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Crossrail work gets underway

Posted: 12 December 2009 | | 1 comment

One of the biggest public transport projects in the world has started in London. Crossrail will provide welcome work at a time when other parts of the construction sector are experiencing a downturn. London is the poor relation amongst European cities when it comes to cross-city suburban rail links. While Paris has its Regional Express (RER) system and German cities their S-Bahns, the British capital struggles on with 19th century suburban rail termini that ring the core of the city. Only one line crosses from one side of the city to the other.

One of the biggest public transport projects in the world has started in London. Crossrail will provide welcome work at a time when other parts of the construction sector are experiencing a downturn. London is the poor relation amongst European cities when it comes to cross-city suburban rail links. While Paris has its Regional Express (RER) system and German cities their S-Bahns, the British capital struggles on with 19th century suburban rail termini that ring the core of the city. Only one line crosses from one side of the city to the other.

One of the biggest public transport projects in the world has started in London. Crossrail will provide welcome work at a time when other parts of the construction sector are experiencing a downturn.

London is the poor relation amongst European cities when it comes to cross-city suburban rail links. While Paris has its Regional Express (RER) system and German cities their S-Bahns, the British capital struggles on with 19th century suburban rail termini that ring the core of the city. Only one line crosses from one side of the city to the other.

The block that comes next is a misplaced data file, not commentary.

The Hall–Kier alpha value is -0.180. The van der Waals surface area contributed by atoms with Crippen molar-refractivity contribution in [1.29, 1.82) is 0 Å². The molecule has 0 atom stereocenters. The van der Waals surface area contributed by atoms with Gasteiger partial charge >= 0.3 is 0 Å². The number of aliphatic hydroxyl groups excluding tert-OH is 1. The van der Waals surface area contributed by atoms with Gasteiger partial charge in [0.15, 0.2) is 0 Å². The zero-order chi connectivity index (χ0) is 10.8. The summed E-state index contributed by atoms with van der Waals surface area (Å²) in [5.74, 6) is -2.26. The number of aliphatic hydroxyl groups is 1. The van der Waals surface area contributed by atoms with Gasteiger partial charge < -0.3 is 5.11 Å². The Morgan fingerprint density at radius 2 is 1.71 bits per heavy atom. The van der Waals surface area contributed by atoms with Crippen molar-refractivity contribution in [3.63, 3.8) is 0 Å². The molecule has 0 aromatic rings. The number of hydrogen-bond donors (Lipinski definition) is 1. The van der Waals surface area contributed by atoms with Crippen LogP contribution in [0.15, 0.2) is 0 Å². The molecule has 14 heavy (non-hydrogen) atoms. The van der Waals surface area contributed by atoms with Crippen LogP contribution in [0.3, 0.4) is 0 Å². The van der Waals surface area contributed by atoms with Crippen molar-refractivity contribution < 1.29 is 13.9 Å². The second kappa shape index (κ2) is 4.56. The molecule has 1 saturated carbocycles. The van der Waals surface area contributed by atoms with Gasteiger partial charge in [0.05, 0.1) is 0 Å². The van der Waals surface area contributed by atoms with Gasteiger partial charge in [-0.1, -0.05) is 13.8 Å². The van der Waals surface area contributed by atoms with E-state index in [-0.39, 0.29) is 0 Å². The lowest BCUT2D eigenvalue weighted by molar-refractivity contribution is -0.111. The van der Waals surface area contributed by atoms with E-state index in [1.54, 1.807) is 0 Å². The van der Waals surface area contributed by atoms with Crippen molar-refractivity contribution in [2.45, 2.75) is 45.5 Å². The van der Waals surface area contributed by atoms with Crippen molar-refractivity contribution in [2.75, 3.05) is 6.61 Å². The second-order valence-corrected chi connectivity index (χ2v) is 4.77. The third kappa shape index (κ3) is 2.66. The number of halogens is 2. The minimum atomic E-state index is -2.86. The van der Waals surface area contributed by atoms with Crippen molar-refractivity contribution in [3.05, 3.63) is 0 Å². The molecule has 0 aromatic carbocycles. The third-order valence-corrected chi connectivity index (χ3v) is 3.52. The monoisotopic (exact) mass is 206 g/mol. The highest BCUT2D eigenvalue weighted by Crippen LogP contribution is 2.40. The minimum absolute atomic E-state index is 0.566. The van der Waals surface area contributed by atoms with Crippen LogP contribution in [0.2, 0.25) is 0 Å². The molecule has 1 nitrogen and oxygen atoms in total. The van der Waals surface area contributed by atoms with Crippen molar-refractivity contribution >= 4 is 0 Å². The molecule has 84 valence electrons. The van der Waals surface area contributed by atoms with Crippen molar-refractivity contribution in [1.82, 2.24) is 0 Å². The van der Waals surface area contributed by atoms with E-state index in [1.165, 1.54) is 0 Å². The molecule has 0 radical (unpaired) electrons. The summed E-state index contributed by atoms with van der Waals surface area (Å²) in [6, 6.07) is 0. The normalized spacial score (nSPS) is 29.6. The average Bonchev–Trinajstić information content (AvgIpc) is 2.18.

In the next decade, all that is set to change. A cross-shaped system is being constructed in London that will rival those of Continental cities. London’s sole present cross-city route, the north-south Thameslink line, is being upgraded so that by 2015 it will be able to accommodate 24 trains, each 12 cars long, in each direction per hour. The upgraded Thameslink route will intersect with a new east-west line, Crossrail, at Farringdon in the City of London.

Crossrail will run 118km from Maidenhead and Heathrow in the west, through new twin-bore 21km tunnels under central London to Shenfield and Abbey Wood in the east. It will bring an additional 1.5 million people within 60 minutes’ commuting distance of London’s key business districts. When Crossrail opens it will increase London’s public transport network capacity by 10%, supporting regeneration across the capital, helping to secure London’s position as a world leading financial centre, and cutting journey times across the city.

Preparatory works are well advanced and the main Crossrail construction is due to start in 2010. The line is scheduled to open for service in 2017.

Project delivery

The Crossrail Act received Royal Assent on 22 July 2008, granting the powers to build the railway. On 24 July 2008, Crossrail Ltd (CRL) was appointed the lead Nominated Undertaker for the delivery of the railway.

CRL is a public sector body, owned by the Greater London Authority/Transport for London, with the Secretary of State at the Department for Transport having influence through a joint steering team overseeing CRL.

The private sector will execute the construction of the railway. Two key partners in the project have been appointed: the Programme Partner and the Project Delivery Partner.

The Programme Partner is a joint venture, Transcend, which has a strong North American element. The Programme Partner will help Crossrail Ltd on issues such as scoping the work – in effect, Transcend will be considered a part of CRL.

Transcend comprises Aecom, the US consultancy whose British arm was until recently known as Faber Maunsell, but is now branded Aecom; CH2M Hill, again from the US; and Nichols of the UK.